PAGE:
Key performance indicators:

-A comprehensive and adequate list of Key Performance Indicators (KPI) for evaluating the quality of the deliverables in accordance with EIGE’s work.

-A comprehensive and adequate list of KPI’s for evaluating the implementation of the contract in line with EIGE’s annual calendar and needs.

20

10





10


10


12      Point 3.2 of the tender specifications provides in addition that tenders scoring either below the minimum score required per criterion or below 70 out of a total of 100 points will be rejected and will not be considered for the next step of the evaluation.

13      After the launch of the call for tenders and during the period for submission of tenders, EIGE replied to several requests for clarification of the tender specifications. However, none of those requests for clarification concerned the interpretation of the award criteria.

14      On 5 August 2016, in response to the contract notice, the applicant submitted its tender for Lot 1 and Lot 2.

15      On 16 August 2016, EIGE appointed a first evaluation committee which carried out an evaluation of the tenders.

16      By letter of 19 September 2016 (‘the letter of 19 September 2016’), EIGE informed the applicant that its tender had not been accepted because it ‘did not present the required minimum quality level for Criterion 3 for Lot 1 and Lot 2’. Since the applicant did not obtain the minimum required score of 10 out of 20 points for award criterion 3 following the technical evaluation, its financial offer was not evaluated.

17      That day, in decisions EIGE/VL/InD/2016/525 and EIGE/VL/InD/2016/526 (together, ‘the first decision’), EIGE awarded the contract for Lot 1 and Lot 2 to the successful tenderer.

18      By letter of 21 September 2016, the applicant asked EIGE to provide information regarding the name of the successful tenderer and the characteristics and relative advantages of the successful tender.

19      By letter of 28 September 2016, the applicant made observations and objections against the evaluation of its tender. It observed that, when the points given by the evaluation committee to its tender for each of the sub-criteria of criterion 3 were correctly added together, it became apparent that its tender reached the minimum score required under that criterion for Lot 1 and Lot 2, and that therefore it had been wrongly rejected.

20      In that letter, the applicant requested EIGE to reply to its letter of 21 September 2016, to disclose the specific methodology for the evaluation of the tender, including the weighting factors for the sub-criteria of each award criterion, to refrain from signing the contract, to re-evaluate its tender and to reconsider the initial decision.

21      EIGE considered the applicant’s observations and found miscalculations and clerical errors in the letter of 19 September 2016.

22      On 5 October 2016, EIGE adopted a suspension decision by which it decided to abstain from signing the contracts for both lots and to appoint a new evaluation committee (‘the second evaluation committee’) to carry out a new evaluation procedure in respect of all the tenders received.

23      The same day, EIGE informed the applicant that its observations would be considered and that a final decision would be taken after a full analysis of the situation. In the same letter, EIGE confirmed that the sub-criteria set out in the tender specifications had been applied by the evaluation committee without any alteration.

24      By letter of 14 October 2016 (‘the letter of 14 October 2016’), EIGE informed the applicant that, following the new evaluation conducted by the second evaluation committee, its tender ‘did not present the required minimum quality level for Criterion 3 for Lot 1 and Lot 2’.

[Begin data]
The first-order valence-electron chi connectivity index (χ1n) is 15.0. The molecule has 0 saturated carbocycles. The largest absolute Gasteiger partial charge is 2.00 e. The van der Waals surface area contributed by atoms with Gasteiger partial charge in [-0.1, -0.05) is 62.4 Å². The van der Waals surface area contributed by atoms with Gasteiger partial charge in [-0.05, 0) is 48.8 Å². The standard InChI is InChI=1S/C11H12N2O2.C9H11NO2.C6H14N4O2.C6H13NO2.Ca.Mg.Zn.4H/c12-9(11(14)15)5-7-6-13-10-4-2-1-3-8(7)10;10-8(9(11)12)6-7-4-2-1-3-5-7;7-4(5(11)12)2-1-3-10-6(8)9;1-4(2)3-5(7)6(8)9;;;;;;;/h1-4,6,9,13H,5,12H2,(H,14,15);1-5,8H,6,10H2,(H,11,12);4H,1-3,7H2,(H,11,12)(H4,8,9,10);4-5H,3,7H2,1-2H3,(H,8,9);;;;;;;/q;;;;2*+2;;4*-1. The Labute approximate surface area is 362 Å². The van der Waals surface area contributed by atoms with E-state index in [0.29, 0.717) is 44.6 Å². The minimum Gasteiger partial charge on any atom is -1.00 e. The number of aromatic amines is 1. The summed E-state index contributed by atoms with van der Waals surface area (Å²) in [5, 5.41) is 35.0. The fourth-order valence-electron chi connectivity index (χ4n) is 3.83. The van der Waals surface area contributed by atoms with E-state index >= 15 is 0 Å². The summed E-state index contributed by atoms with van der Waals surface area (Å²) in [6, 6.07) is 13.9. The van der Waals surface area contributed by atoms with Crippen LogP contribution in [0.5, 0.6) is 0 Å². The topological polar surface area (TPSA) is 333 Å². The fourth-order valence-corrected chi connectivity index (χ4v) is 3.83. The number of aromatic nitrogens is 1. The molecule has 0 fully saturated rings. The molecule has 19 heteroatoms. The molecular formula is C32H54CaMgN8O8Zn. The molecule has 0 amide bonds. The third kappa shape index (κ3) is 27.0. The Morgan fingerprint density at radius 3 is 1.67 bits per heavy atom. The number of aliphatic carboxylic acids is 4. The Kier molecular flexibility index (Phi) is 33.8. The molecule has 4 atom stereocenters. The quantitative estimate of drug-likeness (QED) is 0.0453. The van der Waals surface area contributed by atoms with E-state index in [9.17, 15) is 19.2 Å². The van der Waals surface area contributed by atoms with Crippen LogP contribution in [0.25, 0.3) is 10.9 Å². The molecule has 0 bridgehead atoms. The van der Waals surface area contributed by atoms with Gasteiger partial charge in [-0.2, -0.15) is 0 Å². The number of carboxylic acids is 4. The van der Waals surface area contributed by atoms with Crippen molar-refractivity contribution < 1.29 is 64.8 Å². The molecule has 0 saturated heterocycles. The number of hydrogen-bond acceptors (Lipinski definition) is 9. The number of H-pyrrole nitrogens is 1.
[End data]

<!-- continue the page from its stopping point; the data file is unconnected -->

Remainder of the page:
25      Since the applicant’s tender did not reach the minimum score of 10 points out of 20 for Criterion 3 during the technical evaluation, its financial offer was not examined and was therefore rejected. However, the financial offers of the other two tenderers were the subject of a financial evaluation and were ranked according to the formula referred to in the tender specifications.

26      On the same day, by Decisions EIGE/VL/mpD/2016/591 and EIGE/VL/mpD/2016/593, EIGE approved the evaluation report and awarded the framework contract for the two lots to the successful tenderer.

27      By letter of 18 October 2016, the applicant asked EIGE to provide information regarding the name of the successful tenderer and the characteristics and relative advantages of the successful tender. EIGE provided the applicant with the relevant information by letter of 20 October 2016.

28      By letter of 24 October 2016, the applicant filed its observations and objections to the letter of 14 October 2016.

29      On 7 November 2016, the applicant’s representatives made their observations orally during a meeting that took place in Vilnius between EIGE’s representatives and the applicant’s representatives.

30      The second evaluation committee considered the applicant’s observations and provided EIGE with a detailed analysis of those observations.

31      By letter of 10 November 2016, EIGE rejected the applicant’s objections and noted the following:

–        the letter of 19 September 2016, by which the first decision was notified to the applicant, contained material errors: ‘by mistake the grading provided in the notification letter sent to [the applicant] was different from that approved by the evaluation committee in the original evaluation report signed by the first evaluation committee’;

–        a decision had been made to appoint a new evaluation committee to carry out a new evaluation procedure in respect of all the tenders;

–        during the first and second tender evaluations, the methodology described in the tender specifications was followed, the weighting of the criteria and sub-criteria was not altered and ‘both the evaluation committees acting in line with the rules and principles of public procurement interpreted the award criteria in the same way throughout the procedure’.